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14. Let’s, let him/them in indirect speech 1. Let’s usually expresses a suggestion and is reported by suggest in reported speech:

He said, ‘Let’s take a taxi to the station’.

He suggested taking a taxi to the station

or He suggested that they/we should take a taxi to the station.

But let’s not used alone in answer to an affirmative suggestion is often reported by some phrase such as opposed the idea/was against it/objected.

Let’s celebrate the wedding,’ said Tom. ‘Let’s not,’ said Ann.

Tom suggested celebrating the wedding but Ann was against it.

2. Let him/them

a) usually it expresses a command:

‘Let the boys clear up the mess in their room,’ said the father.

The father said the boys were to clear up the mess in their room.

but very often the speaker has no authority over the person who is to obey the command:

It’s not my business,’ said the clerk. ‘Let the director do something about it.’

He said that it wasn’t his business and that the director ought to/should do something about it.

b) sometimes it is more a suggestion than a command. In such cases it is usually reported by suggest, or say + should:

She said, ‘Let them go to the police. They’ll be able to help them.’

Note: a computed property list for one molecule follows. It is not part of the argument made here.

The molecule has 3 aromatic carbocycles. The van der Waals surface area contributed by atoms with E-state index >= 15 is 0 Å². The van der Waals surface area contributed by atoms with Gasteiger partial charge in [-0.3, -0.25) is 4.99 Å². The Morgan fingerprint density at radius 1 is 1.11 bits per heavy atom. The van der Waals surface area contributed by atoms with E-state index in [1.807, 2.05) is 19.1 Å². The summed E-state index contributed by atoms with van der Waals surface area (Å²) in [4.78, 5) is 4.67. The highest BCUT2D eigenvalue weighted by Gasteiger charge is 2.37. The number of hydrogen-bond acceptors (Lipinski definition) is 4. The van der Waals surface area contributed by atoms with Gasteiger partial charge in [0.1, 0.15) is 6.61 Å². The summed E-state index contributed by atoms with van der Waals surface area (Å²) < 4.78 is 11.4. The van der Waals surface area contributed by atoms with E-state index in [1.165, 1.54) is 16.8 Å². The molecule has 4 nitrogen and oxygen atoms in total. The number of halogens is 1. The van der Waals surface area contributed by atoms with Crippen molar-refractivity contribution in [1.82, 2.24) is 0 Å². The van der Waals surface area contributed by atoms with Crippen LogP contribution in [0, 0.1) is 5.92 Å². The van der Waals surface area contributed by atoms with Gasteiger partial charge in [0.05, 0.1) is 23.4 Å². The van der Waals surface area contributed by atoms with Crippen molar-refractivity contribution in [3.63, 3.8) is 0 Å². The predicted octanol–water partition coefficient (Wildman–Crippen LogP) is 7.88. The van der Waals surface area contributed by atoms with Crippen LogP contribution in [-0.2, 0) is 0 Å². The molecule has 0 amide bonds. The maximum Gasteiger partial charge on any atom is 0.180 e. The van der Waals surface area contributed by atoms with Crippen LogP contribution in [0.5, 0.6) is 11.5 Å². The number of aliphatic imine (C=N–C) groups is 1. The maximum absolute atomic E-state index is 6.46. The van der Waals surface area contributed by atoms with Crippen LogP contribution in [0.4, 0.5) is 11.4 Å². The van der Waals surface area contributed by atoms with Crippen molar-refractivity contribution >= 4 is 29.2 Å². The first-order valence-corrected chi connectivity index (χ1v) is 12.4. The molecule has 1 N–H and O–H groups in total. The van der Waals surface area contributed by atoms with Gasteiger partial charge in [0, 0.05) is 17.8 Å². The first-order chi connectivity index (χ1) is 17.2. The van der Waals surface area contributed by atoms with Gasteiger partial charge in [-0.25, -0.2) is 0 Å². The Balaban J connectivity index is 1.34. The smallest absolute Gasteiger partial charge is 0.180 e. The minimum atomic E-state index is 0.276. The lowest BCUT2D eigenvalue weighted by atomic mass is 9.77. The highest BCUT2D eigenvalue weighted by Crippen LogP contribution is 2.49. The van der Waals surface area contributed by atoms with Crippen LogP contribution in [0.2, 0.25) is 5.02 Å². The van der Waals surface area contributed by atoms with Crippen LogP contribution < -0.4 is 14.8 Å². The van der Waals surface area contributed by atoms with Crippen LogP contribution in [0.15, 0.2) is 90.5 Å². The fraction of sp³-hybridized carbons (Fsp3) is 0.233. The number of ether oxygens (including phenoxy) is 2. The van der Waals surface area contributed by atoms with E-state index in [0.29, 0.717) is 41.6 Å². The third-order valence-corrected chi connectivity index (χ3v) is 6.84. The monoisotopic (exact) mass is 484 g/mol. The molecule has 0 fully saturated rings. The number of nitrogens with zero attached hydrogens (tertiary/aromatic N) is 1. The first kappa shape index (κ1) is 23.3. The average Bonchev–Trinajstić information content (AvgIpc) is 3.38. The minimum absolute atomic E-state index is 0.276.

She suggested their/them going to the police...

She suggested that they should go to the police...

She said that they should go to the police.

c) let him/them can also indicate the speaker’s indifference:

The neighbours will complain,’ said Ann. - ‘Let them (complain),’ said Tom.

Tom expressed indifference

or Tom said he didn’t mind (if they complained).

3. let is also an ordinary verb meaning allow/permit:

Let him come with us, mother,’ I said.

I asked my mother to let him come with us.

15. Exclamations and yes/no

А. Exclamations usually become statements in reported speech. The exclamation mark disappears.

1. Exclamations beginning What (a)... or How... can be reported

a) by exclaim/say that:

He said, ‘What a disgusting smell!’ or ‘How disgusting!’

He exclaimed that it was a disgusting smell /was disgusting.

or b) by give an exclamation of delight/disgust/horror/relief/surprise etc.

c) If an exclamation is followed by an action we can use the construction

with an exclamation of delight/disgust etc. + he/she etc + verb

2. Other types of exclamation, such as Good! Marvelous! Splendid! Heavens! Oh! Ugh! etc. can be reported as in (b) or (c) above:

Good! he exclaimed. He gave an exclamation of pleasure/satisfaction.

‘Ugh!’ she exclaimed and turned the programme off.

With an exclamation of disgust she turned the programme off.

Other examples:

He said, ‘Thank you!’ = He thanked me.

He said, ‘Curse this rain!’ = He cursed the fog.

He said, ‘Good luck!’ = He wished me luck.

He said, ‘Congratulations!’ = He congratulated me.

He said, ‘Liar!’ = He called me a liar.

He said, ‘Damn!’ etc. = He swore.


The notice welcomed the members of the congress.

В. yes and no are expressed in reported speech by subject + appropriate auxiliary verb:

He said, ‘Can you dive? and I said ‘No’

He asked (me) if I could dive and I said I couldn’t.

He said, ‘Will you have time to help me?’ and I said ‘Yes’

He asked if I would have time to help him and I said that I would.